Each child that needed glasses was able to select a frame of their choice and dispensed with glasses accordingly. These children will now be monitored to see if there is an improvement in their academic performance. Teachers at the schools received training from Jonga in order to better identify children with eye problems.

Rotary rural farm eye care project

Jonga Trust Community Based Eye Care Worker program

Jonga Trusts Community based eye worker program has shown increased growth screening in the poor communities on the Cape Flats and further afield as shown in the graph below. This is because communities are aware of the Jonga Eye Screening initiatives

Community based eye care workers yearly screening report

Ref NLC refer to next care level, Ref specs refer for refraction and spectacles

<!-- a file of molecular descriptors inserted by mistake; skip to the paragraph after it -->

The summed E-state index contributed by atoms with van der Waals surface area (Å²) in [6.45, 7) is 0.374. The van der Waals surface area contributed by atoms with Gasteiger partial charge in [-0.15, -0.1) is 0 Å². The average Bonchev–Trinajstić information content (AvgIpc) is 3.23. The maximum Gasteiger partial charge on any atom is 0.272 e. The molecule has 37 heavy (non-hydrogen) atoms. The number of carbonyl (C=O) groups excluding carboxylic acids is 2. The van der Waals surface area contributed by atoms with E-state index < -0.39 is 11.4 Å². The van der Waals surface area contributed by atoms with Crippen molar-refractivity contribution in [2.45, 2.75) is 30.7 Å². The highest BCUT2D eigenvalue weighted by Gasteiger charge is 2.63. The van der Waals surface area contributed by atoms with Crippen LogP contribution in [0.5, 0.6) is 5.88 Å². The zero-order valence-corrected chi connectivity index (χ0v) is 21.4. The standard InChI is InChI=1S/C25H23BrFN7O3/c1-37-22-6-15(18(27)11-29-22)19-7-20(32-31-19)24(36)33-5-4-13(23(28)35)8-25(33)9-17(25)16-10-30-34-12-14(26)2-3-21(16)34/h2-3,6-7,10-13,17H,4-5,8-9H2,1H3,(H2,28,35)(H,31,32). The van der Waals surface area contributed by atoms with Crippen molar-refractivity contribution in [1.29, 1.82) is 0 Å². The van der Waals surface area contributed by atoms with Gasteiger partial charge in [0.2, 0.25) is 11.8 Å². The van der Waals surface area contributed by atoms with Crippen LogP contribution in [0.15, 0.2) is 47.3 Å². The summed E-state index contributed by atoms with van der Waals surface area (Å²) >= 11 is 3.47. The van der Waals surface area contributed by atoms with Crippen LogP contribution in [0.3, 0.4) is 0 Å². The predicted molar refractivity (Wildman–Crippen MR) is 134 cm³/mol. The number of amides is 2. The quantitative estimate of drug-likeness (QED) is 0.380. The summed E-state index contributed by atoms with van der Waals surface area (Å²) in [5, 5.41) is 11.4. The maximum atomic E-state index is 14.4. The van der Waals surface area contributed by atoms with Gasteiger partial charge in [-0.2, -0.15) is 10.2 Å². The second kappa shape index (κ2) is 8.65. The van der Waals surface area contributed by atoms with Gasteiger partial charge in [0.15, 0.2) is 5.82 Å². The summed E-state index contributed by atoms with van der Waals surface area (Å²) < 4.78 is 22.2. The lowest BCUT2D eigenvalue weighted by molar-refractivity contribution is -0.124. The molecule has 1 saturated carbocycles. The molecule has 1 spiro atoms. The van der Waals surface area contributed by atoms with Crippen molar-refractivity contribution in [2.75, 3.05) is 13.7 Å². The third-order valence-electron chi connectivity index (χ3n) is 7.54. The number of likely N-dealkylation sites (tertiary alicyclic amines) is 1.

Partnership

  • Jonga Trust has formed a partnership with Ikamva Labantu who are supporting the Vision 20/20 clinic initiative in Khayelitsha.
  • Lion’s club district 410A who support the community based eye worker program and rural farm worker outreach program

 Sponsors

  • Pick n Pay
  • Shoprite/Checkers
  • Lions Clubs District 410A
  • Alcon
  • Abrahamson Foundation
  • Fish Hoek Methodist Church

We Need your Help

We invite you to come and see us in action, experience for yourself who benefits from our programs and whose lives we touch thanks to generous support from people like you.

Providing spectacles to disadvantage people is costly and we rely on donations to help those who can’t afford to pay for their sight.  If you feel you can help please consider a donation deposited into Jonga Trust bank account:

Jonga Trust

Bank: ABSA

Account number: 9245 038 136

Branch Code: 63 20 05

 

Alternatively visit our Donation page.